Wednesday, November 10, 2010

#274: Walking at the Dog Park

Yesterday's blog scared my Mom, so first of all let me tell you that I've eaten several times today. I"ve also had about two liters of water already. No woozies.

My therapist has been encouraging me to practice "mindfulness." To use my senses to stay connected to the present. I tend to drift off in my mind, but paying attention to the things that I see and smell and hear can help me to stay in reality. So today, Jake and I walked around the dog park in Coldstream Park. There are several of these parks around Lexington, but Coldstream is my favorite. It is huge and rarely crowded. This makes it easy for the dogs to slip quickly into an organized pack, and also makes it easy for the humans to talk or avoid one another, depending on their temperament. (No surprise that the dogs always seem to get along better than the people. Maybe it's all that sniffing.) The park is 12 acres, divided in half so there's a fence between little dogs and big dogs.

It is hard to say how long the walking path is around the big dog side. I've never been able to use a pedometer because my middle jiggles too much. Using the satellite photos on MapQuest and one of my favorite Internet time wasting sites, MapMyRUN, I've estimated that it's about half a mile. If that's the case, Jake and I walked it twice around at 22 minute per mile pace, much better time than we did around the neighborhood.

I'm exagerrating for Jake a little. He only did the second lap with me. During my first lap, Jake was dogging it with the other hounds. Well, hounds and people. Jake has a classic Golden temperment and loves humans as much as canines. He will latch on to one of the people who come to the park and ignore me completely. Dog people tend to love him back because he's cute and friendly and very submissive with the other animals. Like his papa, Jake is definitely a lover, not a fighter.

Which is why I was so surprised when a gorgeous German Shepherd named Gretta took such an aggressive stance toward Jake. We had finished our mile and were resting on a bench when Gretta, her mama, and a little yippy dog named Diego came through the gate. Jake and I shared some water with them, and they went off running and playing together. Gretta and Diego's lady sat down next to me and we talked about our dogs. It became obvious pretty quickly that Jake was worn out. After a few minutes of wrestling and running, he came back to the bench, had a sip of water, then threw himself down at my neighbor's feet in his "Oh, God, I'm exhausted. Please love me," pose. It's a real heartbreaker, especially when he rolls his eyes up at you. So here's the picture. I'm sitting on the bench, drinking from the bottle of water the dogs and I were sharing. The lady is sitting to my left, with Diego between us, yipping to himself. And Jake is flopped down in the pose I just described. Sort of a white trash Norman Rockwell moment.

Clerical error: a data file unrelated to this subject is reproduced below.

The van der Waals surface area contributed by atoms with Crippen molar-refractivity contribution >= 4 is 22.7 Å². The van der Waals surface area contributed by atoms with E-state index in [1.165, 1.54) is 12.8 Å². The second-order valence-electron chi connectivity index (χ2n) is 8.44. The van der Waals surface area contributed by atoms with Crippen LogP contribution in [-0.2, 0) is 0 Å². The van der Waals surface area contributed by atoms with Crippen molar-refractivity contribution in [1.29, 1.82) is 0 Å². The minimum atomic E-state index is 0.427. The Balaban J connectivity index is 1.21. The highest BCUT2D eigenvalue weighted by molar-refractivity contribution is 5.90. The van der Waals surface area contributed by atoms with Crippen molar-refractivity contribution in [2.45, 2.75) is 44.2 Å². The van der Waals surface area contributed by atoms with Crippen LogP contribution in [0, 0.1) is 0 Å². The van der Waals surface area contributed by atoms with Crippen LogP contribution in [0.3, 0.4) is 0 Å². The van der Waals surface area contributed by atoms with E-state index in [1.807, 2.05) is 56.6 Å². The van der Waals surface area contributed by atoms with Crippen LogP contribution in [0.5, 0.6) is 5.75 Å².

Gretta was furious. She was clearly not interested in sharing her family with anyone. She started barking and growling at Jake with some ferocity. Like an idiot, he laid in the dust with his head on his new best friend's shoe. The Shepherd barked and snapped. Your inclination in a situation like this is always to yell at the dog, trying to get them to calm down. Of course to the dog, it just seems like you are joining in with the barking. Jake finally got the hint and tried to get up, but Gretta pounced and knocked him down. Finally he rose and walked around the bench with her going ape behind him. When they came around to the front of the bench again, I foolishly stuck my hand between them. Gretta caught the back of my hand with her very large jaws. She was as surprised as I was. I don't think she actually bit me. More like I put my hand where her mouth happened to be going. I was left with a scratch, not a puncture, and we humans decided that it would be best to part.

As their name implies, Shepherds are built to protect helpless things. Jake is no guard dog. If anything, he is built to be a happy idiot. Goldens are delighted to jump into cold water and bring dead birds back to their masters all day long. Shepherds are more likely to be the ones guarding the gun rack. Jake seems to think of everyone as part of a pack. Gretta seemed to see him as an invader in her flock. As usual, everybody was getting along fine until they humans got involved. As for Diego, the whole scene seemed to puzzle her. Of course, a female named "Diego" is probably used to a certain level of confusion.

But back to this business of mindfulness. When I walk, my mind tends to drift. This is relaxing enough, but my therapist is encouraging me to work a little harder. He wants me to be more present in the moment rather than floating away on my imagination. I can't do this consistently yet, but I did practice coaxing myself back to reality as I walked around the dog park. I felt the cool air and the warm sun. I smelled the dust as the dry trail puffed up around my steps. I praised Jake when he walked along beside me without his lead. I heard the traffic as it passed by on the road beyond the trees, and I saw the patches of green grass still holding out against the November temperatures and the long autumn drought. I was sweating lightly and my thighs felt stronger than they actually are. It was a good walk.

About that feeling strong thing. I noticed during this morning's wake up rituals that my muscles have atrophied noticeably. I've always been big and not particularly muscular, but my arms and calves are a lot floppier than they used to be. I'm walking my way toward running and lifting again in the hopes of restoring my body. I'm hoping that doing those things with a greater sense of awareness will help me to restore my mind as well. Come to think of it, I wouldn't mind if I wound up fitter and saner than I was before I got sick. I may insist on it.



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